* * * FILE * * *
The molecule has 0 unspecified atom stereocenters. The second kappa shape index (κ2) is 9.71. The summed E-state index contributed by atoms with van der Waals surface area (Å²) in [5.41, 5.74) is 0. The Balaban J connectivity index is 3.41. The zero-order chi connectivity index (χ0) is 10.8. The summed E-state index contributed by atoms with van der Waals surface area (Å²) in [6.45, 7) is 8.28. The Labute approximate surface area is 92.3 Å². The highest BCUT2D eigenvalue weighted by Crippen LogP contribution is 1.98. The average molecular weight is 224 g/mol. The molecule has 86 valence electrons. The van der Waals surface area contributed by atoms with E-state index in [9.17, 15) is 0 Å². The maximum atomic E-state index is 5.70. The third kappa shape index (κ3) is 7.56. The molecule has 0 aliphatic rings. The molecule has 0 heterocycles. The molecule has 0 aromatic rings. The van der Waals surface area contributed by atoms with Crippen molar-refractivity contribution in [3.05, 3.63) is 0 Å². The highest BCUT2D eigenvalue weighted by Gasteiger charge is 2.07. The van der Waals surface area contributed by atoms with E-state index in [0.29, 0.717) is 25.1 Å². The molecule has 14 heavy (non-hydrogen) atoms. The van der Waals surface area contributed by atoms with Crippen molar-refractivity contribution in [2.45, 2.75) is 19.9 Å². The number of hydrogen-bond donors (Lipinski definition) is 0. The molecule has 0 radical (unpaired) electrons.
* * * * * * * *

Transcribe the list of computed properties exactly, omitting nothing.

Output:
The molecule has 0 unspecified atom stereocenters. The second kappa shape index (κ2) is 9.71. The summed E-state index contributed by atoms with van der Waals surface area (Å²) in [5.41, 5.74) is 0. The Balaban J connectivity index is 3.41. The zero-order chi connectivity index (χ0) is 10.8. The summed E-state index contributed by atoms with van der Waals surface area (Å²) in [6.45, 7) is 8.28. The Labute approximate surface area is 92.3 Å². The highest BCUT2D eigenvalue weighted by Crippen LogP contribution is 1.98. The average molecular weight is 224 g/mol. The molecule has 86 valence electrons. The van der Waals surface area contributed by atoms with E-state index in [9.17, 15) is 0 Å². The maximum atomic E-state index is 5.70. The third kappa shape index (κ3) is 7.56. The molecule has 0 aliphatic rings. The molecule has 0 heterocycles. The molecule has 0 aromatic rings. The van der Waals surface area contributed by atoms with Crippen molar-refractivity contribution in [3.05, 3.63) is 0 Å². The highest BCUT2D eigenvalue weighted by Gasteiger charge is 2.07. The van der Waals surface area contributed by atoms with E-state index in [0.29, 0.717) is 25.1 Å². The molecule has 14 heavy (non-hydrogen) atoms. The van der Waals surface area contributed by atoms with Crippen molar-refractivity contribution in [2.45, 2.75) is 19.9 Å². The number of hydrogen-bond donors (Lipinski definition) is 0. The molecule has 0 radical (unpaired) electrons.